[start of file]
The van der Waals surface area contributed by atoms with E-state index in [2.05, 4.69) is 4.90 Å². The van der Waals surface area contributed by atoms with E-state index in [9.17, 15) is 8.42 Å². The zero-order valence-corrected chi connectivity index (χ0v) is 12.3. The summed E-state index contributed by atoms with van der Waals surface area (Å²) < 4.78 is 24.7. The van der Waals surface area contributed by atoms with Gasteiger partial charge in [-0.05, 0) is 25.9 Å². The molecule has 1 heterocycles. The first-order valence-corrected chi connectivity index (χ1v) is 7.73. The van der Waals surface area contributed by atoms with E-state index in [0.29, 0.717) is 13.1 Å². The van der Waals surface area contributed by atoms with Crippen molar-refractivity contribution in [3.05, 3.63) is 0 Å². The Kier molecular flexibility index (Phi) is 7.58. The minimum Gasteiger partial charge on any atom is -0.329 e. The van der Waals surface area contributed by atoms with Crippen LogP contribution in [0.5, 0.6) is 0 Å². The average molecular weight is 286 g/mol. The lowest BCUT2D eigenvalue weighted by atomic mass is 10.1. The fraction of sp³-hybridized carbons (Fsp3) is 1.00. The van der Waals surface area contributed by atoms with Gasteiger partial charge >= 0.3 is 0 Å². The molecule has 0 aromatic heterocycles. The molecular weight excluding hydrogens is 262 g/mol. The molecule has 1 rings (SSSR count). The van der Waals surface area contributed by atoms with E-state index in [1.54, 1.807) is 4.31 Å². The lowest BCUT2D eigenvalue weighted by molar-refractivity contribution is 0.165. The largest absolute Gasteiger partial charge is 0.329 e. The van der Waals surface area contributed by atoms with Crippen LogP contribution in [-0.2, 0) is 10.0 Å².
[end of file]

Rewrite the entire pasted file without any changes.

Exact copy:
The van der Waals surface area contributed by atoms with E-state index in [2.05, 4.69) is 4.90 Å². The van der Waals surface area contributed by atoms with E-state index in [9.17, 15) is 8.42 Å². The zero-order valence-corrected chi connectivity index (χ0v) is 12.3. The summed E-state index contributed by atoms with van der Waals surface area (Å²) < 4.78 is 24.7. The van der Waals surface area contributed by atoms with Gasteiger partial charge in [-0.05, 0) is 25.9 Å². The molecule has 1 heterocycles. The first-order valence-corrected chi connectivity index (χ1v) is 7.73. The van der Waals surface area contributed by atoms with E-state index in [0.29, 0.717) is 13.1 Å². The van der Waals surface area contributed by atoms with Crippen molar-refractivity contribution in [3.05, 3.63) is 0 Å². The Kier molecular flexibility index (Phi) is 7.58. The minimum Gasteiger partial charge on any atom is -0.329 e. The van der Waals surface area contributed by atoms with Crippen LogP contribution in [0.5, 0.6) is 0 Å². The average molecular weight is 286 g/mol. The lowest BCUT2D eigenvalue weighted by atomic mass is 10.1. The fraction of sp³-hybridized carbons (Fsp3) is 1.00. The van der Waals surface area contributed by atoms with Gasteiger partial charge >= 0.3 is 0 Å². The molecule has 0 aromatic heterocycles. The molecular weight excluding hydrogens is 262 g/mol. The molecule has 1 rings (SSSR count). The van der Waals surface area contributed by atoms with E-state index in [1.54, 1.807) is 4.31 Å². The lowest BCUT2D eigenvalue weighted by molar-refractivity contribution is 0.165. The largest absolute Gasteiger partial charge is 0.329 e. The van der Waals surface area contributed by atoms with Crippen LogP contribution in [-0.2, 0) is 10.0 Å².